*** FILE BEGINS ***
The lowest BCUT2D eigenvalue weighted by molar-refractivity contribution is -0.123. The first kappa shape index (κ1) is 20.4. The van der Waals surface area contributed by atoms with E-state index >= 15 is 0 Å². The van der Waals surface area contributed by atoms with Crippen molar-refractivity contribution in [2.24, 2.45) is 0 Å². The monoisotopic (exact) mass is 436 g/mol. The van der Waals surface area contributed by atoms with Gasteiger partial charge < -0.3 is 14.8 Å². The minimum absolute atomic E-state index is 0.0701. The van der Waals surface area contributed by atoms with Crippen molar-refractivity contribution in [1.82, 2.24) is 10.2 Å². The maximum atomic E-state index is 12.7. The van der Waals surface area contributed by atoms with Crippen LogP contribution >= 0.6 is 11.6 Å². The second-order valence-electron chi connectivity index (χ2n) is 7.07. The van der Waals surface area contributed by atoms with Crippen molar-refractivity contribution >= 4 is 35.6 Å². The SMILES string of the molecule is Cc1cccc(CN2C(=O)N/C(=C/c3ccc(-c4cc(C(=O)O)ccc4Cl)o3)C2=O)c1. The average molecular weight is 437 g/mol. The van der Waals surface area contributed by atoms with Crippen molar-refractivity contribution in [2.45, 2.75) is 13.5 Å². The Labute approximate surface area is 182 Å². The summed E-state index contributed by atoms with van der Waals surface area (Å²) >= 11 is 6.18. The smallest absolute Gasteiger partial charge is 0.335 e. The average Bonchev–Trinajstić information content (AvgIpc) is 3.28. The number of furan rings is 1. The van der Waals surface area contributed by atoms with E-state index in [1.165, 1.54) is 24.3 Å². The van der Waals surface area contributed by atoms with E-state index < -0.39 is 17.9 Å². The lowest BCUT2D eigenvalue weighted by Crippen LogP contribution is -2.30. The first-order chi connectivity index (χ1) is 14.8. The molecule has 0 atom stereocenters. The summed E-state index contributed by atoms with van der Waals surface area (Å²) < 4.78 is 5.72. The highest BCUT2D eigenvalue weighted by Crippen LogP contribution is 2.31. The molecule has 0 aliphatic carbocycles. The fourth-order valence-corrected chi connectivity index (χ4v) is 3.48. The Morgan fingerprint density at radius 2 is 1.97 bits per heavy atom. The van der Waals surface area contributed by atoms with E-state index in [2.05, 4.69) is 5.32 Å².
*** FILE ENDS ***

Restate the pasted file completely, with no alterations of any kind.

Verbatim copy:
The lowest BCUT2D eigenvalue weighted by molar-refractivity contribution is -0.123. The first kappa shape index (κ1) is 20.4. The van der Waals surface area contributed by atoms with E-state index >= 15 is 0 Å². The van der Waals surface area contributed by atoms with Crippen molar-refractivity contribution in [2.24, 2.45) is 0 Å². The monoisotopic (exact) mass is 436 g/mol. The van der Waals surface area contributed by atoms with Gasteiger partial charge < -0.3 is 14.8 Å². The minimum absolute atomic E-state index is 0.0701. The van der Waals surface area contributed by atoms with Crippen molar-refractivity contribution in [1.82, 2.24) is 10.2 Å². The maximum atomic E-state index is 12.7. The van der Waals surface area contributed by atoms with Crippen LogP contribution >= 0.6 is 11.6 Å². The second-order valence-electron chi connectivity index (χ2n) is 7.07. The van der Waals surface area contributed by atoms with Crippen molar-refractivity contribution >= 4 is 35.6 Å². The SMILES string of the molecule is Cc1cccc(CN2C(=O)N/C(=C/c3ccc(-c4cc(C(=O)O)ccc4Cl)o3)C2=O)c1. The average molecular weight is 437 g/mol. The van der Waals surface area contributed by atoms with Crippen molar-refractivity contribution in [2.45, 2.75) is 13.5 Å². The Labute approximate surface area is 182 Å². The summed E-state index contributed by atoms with van der Waals surface area (Å²) >= 11 is 6.18. The smallest absolute Gasteiger partial charge is 0.335 e. The average Bonchev–Trinajstić information content (AvgIpc) is 3.28. The number of furan rings is 1. The van der Waals surface area contributed by atoms with E-state index in [1.165, 1.54) is 24.3 Å². The van der Waals surface area contributed by atoms with E-state index < -0.39 is 17.9 Å². The lowest BCUT2D eigenvalue weighted by Crippen LogP contribution is -2.30. The first-order chi connectivity index (χ1) is 14.8. The molecule has 0 atom stereocenters. The summed E-state index contributed by atoms with van der Waals surface area (Å²) < 4.78 is 5.72. The highest BCUT2D eigenvalue weighted by Crippen LogP contribution is 2.31. The molecule has 0 aliphatic carbocycles. The fourth-order valence-corrected chi connectivity index (χ4v) is 3.48. The Morgan fingerprint density at radius 2 is 1.97 bits per heavy atom. The van der Waals surface area contributed by atoms with E-state index in [2.05, 4.69) is 5.32 Å².